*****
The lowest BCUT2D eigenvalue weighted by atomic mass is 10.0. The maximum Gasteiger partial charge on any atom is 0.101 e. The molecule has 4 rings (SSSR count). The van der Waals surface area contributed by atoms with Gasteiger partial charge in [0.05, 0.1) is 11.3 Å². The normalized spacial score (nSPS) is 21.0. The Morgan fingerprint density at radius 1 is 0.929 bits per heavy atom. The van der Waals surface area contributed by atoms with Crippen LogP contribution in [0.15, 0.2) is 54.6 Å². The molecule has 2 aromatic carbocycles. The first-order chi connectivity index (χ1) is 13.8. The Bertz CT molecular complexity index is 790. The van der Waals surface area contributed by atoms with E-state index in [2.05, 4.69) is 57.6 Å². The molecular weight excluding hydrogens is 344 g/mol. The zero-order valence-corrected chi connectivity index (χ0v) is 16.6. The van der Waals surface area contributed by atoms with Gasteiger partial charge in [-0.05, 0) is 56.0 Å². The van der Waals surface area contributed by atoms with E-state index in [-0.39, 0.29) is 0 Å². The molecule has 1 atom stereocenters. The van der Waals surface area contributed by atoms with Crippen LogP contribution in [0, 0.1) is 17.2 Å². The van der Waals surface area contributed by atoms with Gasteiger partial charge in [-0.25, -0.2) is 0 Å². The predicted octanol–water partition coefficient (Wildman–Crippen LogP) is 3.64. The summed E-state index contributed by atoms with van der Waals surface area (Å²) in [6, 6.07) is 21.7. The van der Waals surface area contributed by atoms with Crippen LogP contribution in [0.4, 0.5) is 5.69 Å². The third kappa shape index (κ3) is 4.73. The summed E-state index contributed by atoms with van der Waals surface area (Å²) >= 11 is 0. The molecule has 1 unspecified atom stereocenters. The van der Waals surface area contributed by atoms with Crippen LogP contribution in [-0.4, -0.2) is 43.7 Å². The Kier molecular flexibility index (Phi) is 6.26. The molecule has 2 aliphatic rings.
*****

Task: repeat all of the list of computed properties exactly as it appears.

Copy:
The lowest BCUT2D eigenvalue weighted by atomic mass is 10.0. The maximum Gasteiger partial charge on any atom is 0.101 e. The molecule has 4 rings (SSSR count). The van der Waals surface area contributed by atoms with Gasteiger partial charge in [0.05, 0.1) is 11.3 Å². The normalized spacial score (nSPS) is 21.0. The Morgan fingerprint density at radius 1 is 0.929 bits per heavy atom. The van der Waals surface area contributed by atoms with Crippen LogP contribution in [0.15, 0.2) is 54.6 Å². The molecule has 2 aromatic carbocycles. The first-order chi connectivity index (χ1) is 13.8. The Bertz CT molecular complexity index is 790. The van der Waals surface area contributed by atoms with E-state index in [2.05, 4.69) is 57.6 Å². The molecular weight excluding hydrogens is 344 g/mol. The zero-order valence-corrected chi connectivity index (χ0v) is 16.6. The van der Waals surface area contributed by atoms with Gasteiger partial charge in [-0.05, 0) is 56.0 Å². The van der Waals surface area contributed by atoms with E-state index in [-0.39, 0.29) is 0 Å². The molecule has 1 atom stereocenters. The van der Waals surface area contributed by atoms with Crippen LogP contribution in [0, 0.1) is 17.2 Å². The van der Waals surface area contributed by atoms with Gasteiger partial charge in [-0.25, -0.2) is 0 Å². The predicted octanol–water partition coefficient (Wildman–Crippen LogP) is 3.64. The summed E-state index contributed by atoms with van der Waals surface area (Å²) in [6, 6.07) is 21.7. The van der Waals surface area contributed by atoms with Crippen LogP contribution in [0.4, 0.5) is 5.69 Å². The third kappa shape index (κ3) is 4.73. The summed E-state index contributed by atoms with van der Waals surface area (Å²) >= 11 is 0. The molecule has 1 unspecified atom stereocenters. The van der Waals surface area contributed by atoms with Crippen LogP contribution in [-0.4, -0.2) is 43.7 Å². The Kier molecular flexibility index (Phi) is 6.26. The molecule has 2 aliphatic rings.